I had not, until this past Thursday, set foot in Kentucky other than a brief stint awaiting a flight change at the Cincinnati airport–which ought to be in Ohio but is really in Kentucky. Go figure. Given how unadventurous I am by nature, I was somewhat hesitant to enter the big time with my booth at the Kentucky Horse Park. I was to be in the Alltech Arena, famous for holding the reining competition at the World Equestrian Games in 2010. It would now host the Kentucky Reining Cup Finals–but–just down the way a bit also at the Horse Park and on the same days, the Rolex CCI**** three-day eventing competition would also be taking place. It all sounded just a bit heady for this small-time artist.
For the first time ever, my booth was next to a window. Not just any window, but a H-U-G-E window. Usually natural daylight at a venue is nonexistent, but in this case it was abundant, so much so that I could hang paintings on both sides of my racks (which I have never done before) and have plenty of light for passersby to see each side.
After I got set up I had a couple of hours to kill before the doors were open to the public, so when I discovered that the Maker’s Mark Secretariat Center was not too far away I decided to hoof it up there and visit the off-the-track Thoroughbreds that they are renowned for rehabilitating and retraining for new jobs when their racing days are done. The entrance is dominated by a life-size statue of Secretariat, and even in metal you can easily see how handsome and how perfect he was.
On my way back I encountered these two young ladies in one of the many pastures (yes, the park is H-U-G-E). I’m not a very good judge of a horse’s age, but these two appeared to me to be still in the filly stage, not quite old enough yet to be called mares. And close friends, too. I don’t know if they’re enjoying that famous Kentucky bluegrass, but whatever grass it is it sure looked lush.
Back at my booth, the show began somewhat inauspiciously. I don’t often make a big deal of pointing out what not to do on a horse, but the camera doesn’t lie and I have to at least mention this since it was right in front of my face. All I can say is, there are wonderful riders who, without bridle or saddle, can put a horse into an incredible sliding stop without any contact with the horse’s mouth. If they can stop a horse with their seat instead of their hands, so can the rest of us.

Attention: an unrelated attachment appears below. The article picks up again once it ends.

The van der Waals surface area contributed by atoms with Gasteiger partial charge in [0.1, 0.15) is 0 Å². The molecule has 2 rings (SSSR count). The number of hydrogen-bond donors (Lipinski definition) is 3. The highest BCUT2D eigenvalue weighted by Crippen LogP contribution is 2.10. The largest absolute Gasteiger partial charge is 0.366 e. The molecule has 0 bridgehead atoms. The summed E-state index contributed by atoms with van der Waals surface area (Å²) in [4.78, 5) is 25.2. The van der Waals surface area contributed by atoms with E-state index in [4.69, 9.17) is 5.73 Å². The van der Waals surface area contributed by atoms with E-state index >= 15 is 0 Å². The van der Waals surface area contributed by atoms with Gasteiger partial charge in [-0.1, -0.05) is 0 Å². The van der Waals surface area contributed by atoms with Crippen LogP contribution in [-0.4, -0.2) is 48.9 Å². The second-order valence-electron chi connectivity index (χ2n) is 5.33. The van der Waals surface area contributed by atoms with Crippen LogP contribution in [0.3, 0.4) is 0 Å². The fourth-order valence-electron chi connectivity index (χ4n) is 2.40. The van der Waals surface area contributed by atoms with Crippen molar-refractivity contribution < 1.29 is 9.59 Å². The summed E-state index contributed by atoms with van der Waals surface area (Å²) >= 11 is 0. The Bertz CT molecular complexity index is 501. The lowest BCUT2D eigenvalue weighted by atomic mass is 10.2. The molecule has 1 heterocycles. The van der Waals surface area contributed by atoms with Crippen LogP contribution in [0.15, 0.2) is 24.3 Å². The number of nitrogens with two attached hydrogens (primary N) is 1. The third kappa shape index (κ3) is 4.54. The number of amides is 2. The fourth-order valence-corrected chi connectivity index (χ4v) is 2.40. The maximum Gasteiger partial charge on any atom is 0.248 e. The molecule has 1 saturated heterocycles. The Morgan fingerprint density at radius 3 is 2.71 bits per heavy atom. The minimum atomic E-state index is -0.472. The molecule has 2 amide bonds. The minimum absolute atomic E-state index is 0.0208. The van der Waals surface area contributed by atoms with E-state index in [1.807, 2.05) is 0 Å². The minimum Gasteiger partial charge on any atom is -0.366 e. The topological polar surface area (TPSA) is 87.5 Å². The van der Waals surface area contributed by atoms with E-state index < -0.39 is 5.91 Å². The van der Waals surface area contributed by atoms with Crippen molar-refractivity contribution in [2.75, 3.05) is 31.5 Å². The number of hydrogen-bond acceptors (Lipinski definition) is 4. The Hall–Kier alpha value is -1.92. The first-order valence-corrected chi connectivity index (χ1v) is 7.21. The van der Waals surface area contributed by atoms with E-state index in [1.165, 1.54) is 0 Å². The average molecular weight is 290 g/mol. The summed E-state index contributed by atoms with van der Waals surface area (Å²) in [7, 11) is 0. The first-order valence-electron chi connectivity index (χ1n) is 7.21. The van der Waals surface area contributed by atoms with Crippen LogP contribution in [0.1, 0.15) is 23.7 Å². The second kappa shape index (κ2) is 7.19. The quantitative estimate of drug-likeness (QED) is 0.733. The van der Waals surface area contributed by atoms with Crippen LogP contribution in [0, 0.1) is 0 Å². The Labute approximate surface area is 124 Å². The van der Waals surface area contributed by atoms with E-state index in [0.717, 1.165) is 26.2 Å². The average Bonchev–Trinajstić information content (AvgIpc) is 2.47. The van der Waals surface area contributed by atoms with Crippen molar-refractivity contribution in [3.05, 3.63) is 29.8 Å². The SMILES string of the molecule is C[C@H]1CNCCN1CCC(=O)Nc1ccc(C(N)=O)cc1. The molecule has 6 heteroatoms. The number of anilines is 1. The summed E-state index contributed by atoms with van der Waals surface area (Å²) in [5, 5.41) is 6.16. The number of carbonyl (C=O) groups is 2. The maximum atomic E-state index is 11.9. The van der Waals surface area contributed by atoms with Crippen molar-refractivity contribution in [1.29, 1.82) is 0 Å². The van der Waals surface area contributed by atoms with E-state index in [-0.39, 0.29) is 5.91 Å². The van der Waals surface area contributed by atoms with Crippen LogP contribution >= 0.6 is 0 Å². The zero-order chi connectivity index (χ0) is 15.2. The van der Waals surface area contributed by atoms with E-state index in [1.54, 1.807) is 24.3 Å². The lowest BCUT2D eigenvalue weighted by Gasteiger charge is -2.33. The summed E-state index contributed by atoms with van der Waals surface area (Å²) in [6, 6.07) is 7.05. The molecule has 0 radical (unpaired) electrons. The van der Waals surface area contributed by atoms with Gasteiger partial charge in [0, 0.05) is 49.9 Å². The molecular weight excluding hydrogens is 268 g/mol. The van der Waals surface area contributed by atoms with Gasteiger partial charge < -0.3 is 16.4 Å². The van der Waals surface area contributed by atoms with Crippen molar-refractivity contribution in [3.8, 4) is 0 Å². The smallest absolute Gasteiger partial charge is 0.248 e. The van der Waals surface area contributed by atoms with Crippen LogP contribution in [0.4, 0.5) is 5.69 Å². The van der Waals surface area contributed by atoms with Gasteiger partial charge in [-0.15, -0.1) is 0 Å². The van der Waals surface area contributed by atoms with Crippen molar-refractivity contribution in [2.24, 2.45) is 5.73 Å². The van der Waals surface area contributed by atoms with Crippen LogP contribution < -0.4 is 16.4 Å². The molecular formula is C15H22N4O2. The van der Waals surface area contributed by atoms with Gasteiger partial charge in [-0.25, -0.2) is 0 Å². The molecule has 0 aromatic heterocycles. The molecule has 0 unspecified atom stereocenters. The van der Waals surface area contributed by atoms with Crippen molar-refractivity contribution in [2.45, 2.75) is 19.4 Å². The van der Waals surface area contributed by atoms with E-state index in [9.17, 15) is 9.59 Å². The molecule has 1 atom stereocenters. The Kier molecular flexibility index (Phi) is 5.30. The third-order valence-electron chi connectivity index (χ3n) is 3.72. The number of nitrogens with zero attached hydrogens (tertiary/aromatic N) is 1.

Now, back to the fun stuff. The freestyle reining is the most popular event, partly because the patterns that are run are designed by the riders and partly because of the costumes that range from outrageous to fabulous. The judges have to be more on their toes–they don’t know exactly how the rider is going to put together the elements of the pattern, so they have to watch carefully. Here are a couple of freestyle riders showing off their creativity.
The reining patterns contain various elements besides the sliding stop, including speed changes from all-out gallop to slow lope, change of lead at the canter, and the crowd-pleasing spins. None of these things are a snap to master, and to illustrate the point David O’Connor (who is an eventing medalist at the Olympics, the World Equestrian Games, and the Pan American Games, and who was President of the US Equestrian Federation and coached the US eventing team for many years) came over from the Rolex competition to show all of us just how hard it is to be a successful reiner. He didn’t just do a demo, he competed for a score; but we all had a good time cheering him on while chuckling at some of his less-than-stellar moments.
As you can see from the photos, the front end of the horse is moving a lot faster than the hind end. The light wasn’t the greatest for capturing these fast movements from the distance where I was standing. It probably would have been a lot better if I’d been about 100 feet closer. At any rate, the next photo didn’t require any special conditions and the dust cloud shows why the sliding stop is also such a crowd favorite.